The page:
Directed by Stephen Chbosky.
Starring Jacob Tremblay, Julia Roberts, Owen Wilson, Izabel Vidovic, Noah Jupe, Danielle Rose Russell, Nadji Jeter, Millie Davis, Sonia Braga, Emma Tremblay, Ali Liebert, Daveed Diggs, Crystal Lowe, and Mandy Patinkin.
Based on the New York Times bestseller, WONDER tells the incredibly inspiring and heartwarming story of August Pullman, a boy with facial differences who enters fifth grade, attending a mainstream elementary school for the first time.
Throw out all your inhibitions and your cynicism because Wonder is a tough film to dislike. So full of heart and so without an ounce of misanthropy, Stephen Chbosky has woven a tale rich and ripe in compassion. It’s unabashedly saccharin and heartwarming, enough to make even the hardest of folks beam through tears.
Jacob Tremblay (of Room fame) stars as August “Auggie” Pullman, a 10-year-old boy with severe facial deformities. Refuge is found watching Star Wars – the film is chock full of cameos from a galaxy far far away – and within an astronaut helmet he chooses to wear everywhere. His mother Isabel (a brilliant Julia Roberts), a one time brilliant illustrator who put her career to the side to care for Auggie fears for the worst when he begins school for the first time, away from the haven of home school, “God please let them be nice to him.” His father Nate (Owen Wilson), is more optimistic, an Owen Wilson type, all charisma and charm whilst older sister Via (Izabela Vidovic) struggles with her place within her family.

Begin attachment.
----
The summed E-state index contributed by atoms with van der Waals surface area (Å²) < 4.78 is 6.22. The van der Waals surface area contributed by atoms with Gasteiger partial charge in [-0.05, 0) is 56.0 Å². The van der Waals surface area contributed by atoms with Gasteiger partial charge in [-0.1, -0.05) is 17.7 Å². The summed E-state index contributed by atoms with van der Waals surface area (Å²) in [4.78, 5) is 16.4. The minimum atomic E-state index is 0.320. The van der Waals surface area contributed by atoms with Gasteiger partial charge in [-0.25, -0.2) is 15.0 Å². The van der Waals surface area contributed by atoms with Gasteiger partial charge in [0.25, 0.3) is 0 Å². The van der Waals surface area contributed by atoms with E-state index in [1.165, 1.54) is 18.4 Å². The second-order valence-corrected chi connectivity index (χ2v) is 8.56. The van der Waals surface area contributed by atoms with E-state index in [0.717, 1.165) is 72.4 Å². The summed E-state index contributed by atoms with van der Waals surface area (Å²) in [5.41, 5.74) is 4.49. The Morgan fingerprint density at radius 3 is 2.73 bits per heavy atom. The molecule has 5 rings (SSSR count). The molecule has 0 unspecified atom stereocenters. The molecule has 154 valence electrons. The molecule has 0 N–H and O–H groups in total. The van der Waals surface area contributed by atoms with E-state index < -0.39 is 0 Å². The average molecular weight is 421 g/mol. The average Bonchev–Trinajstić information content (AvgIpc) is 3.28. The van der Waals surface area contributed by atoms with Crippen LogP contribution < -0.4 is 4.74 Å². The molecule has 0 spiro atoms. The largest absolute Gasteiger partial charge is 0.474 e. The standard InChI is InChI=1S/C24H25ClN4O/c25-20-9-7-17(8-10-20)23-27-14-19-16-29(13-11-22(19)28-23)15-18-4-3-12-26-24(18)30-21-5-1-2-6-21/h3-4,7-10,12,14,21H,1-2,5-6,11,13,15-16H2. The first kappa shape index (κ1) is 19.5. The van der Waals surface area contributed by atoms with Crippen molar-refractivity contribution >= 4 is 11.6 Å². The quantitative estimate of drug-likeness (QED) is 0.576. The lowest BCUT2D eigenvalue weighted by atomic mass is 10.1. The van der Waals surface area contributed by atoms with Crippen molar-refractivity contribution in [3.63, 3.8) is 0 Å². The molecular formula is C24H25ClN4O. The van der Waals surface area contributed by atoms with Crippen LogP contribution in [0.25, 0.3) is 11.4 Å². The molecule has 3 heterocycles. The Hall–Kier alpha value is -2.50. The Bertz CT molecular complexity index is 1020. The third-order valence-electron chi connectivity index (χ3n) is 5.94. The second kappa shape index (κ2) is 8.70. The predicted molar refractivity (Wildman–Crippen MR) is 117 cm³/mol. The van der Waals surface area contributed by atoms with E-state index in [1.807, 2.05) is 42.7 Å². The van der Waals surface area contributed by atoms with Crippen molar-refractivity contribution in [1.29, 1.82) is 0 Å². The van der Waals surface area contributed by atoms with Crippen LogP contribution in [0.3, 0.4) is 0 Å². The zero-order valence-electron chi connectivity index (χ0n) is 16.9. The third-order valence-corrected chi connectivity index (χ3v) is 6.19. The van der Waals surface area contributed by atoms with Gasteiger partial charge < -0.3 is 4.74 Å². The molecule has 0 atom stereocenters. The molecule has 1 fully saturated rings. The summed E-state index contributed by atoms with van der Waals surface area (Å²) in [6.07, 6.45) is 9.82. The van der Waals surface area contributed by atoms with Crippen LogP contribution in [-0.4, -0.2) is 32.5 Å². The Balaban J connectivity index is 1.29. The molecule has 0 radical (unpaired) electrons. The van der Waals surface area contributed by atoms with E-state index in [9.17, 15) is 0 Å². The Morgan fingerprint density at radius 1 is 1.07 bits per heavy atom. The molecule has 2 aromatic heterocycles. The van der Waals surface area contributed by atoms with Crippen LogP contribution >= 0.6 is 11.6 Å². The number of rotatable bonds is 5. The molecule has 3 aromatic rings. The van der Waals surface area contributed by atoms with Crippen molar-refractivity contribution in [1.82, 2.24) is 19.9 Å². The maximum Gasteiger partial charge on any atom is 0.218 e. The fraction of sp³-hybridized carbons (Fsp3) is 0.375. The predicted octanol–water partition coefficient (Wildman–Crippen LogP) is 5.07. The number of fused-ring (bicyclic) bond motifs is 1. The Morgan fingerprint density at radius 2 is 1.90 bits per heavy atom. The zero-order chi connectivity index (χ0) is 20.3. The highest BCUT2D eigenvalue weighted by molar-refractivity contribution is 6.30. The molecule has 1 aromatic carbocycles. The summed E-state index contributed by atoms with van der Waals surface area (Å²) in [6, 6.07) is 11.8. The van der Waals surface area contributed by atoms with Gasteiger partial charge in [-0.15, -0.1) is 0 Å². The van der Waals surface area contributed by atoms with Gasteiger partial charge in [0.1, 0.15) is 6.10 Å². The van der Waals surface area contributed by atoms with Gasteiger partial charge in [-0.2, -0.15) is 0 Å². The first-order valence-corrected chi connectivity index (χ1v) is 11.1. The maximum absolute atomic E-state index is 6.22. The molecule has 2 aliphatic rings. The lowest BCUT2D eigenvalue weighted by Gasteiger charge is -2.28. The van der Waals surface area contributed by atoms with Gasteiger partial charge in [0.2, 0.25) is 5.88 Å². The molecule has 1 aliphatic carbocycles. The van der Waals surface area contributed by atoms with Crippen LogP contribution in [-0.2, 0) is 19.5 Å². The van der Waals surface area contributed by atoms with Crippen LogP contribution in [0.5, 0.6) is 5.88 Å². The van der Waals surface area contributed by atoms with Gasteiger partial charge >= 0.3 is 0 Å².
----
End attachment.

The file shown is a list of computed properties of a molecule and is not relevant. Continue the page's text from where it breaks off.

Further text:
Once at school, Auggie is welcomed by Mr. Tushman (Mandy Patinkin), a Mandy Patinkin type and teacher Mr. Browne (Daveed Diggs) who left his job on Wall Street to follow his dream of being a middle school teacher. There he befriends Jack Will (Noah Jupe) and begins to navigate the qualms and quarrels of the outside world.
Chbosky smartly breaks the film up into chapters, focusing on individuals and upon them the impact of Auggie, almost Rashomon for pre-teens. Characters may resemble after-school special caricatures, all stereotypes with no stone left unturned, but they are developed with enough and heart and enough interest they begin to resemble something vaguely real. Vidovic’s Via, struggling with her place both at school and within the family finds a haven in the drama club, yet she manages to fully convey the hopelessness of being lost.
Like Room before, Jacob Tremblay puts in a further dazzling performance. There is no begging for sympathy and he brings real dramatic heft to moments that demand it.
In fact, across the board performances are stellar. Roberts and Wilson are unobtrusive and through the syrup resemble a real couple and the kids, from Noah Jupe’s Will to Elle McKinnon’s preening child actor Charlotte are all excellent.
It too never shies away from the harshness of both children unaware of the cruelty and the innate bitterness of parents. Stock bully Julian (Bryce Gheisar) is played maybe slightly too broad, but a late reveal shifts blame towards the parents, a smart move that reframes the film in a deft manner.
Wonder is all heart and compassion without even an ounce of cynicism. Live action family films worth your time are few and far between, but with this and Paddington 2, there may finally be a reason to bring the whole family along.
Flickering Myth Rating – Film: ★ ★ ★ ★ / Movie: ★ ★ ★ ★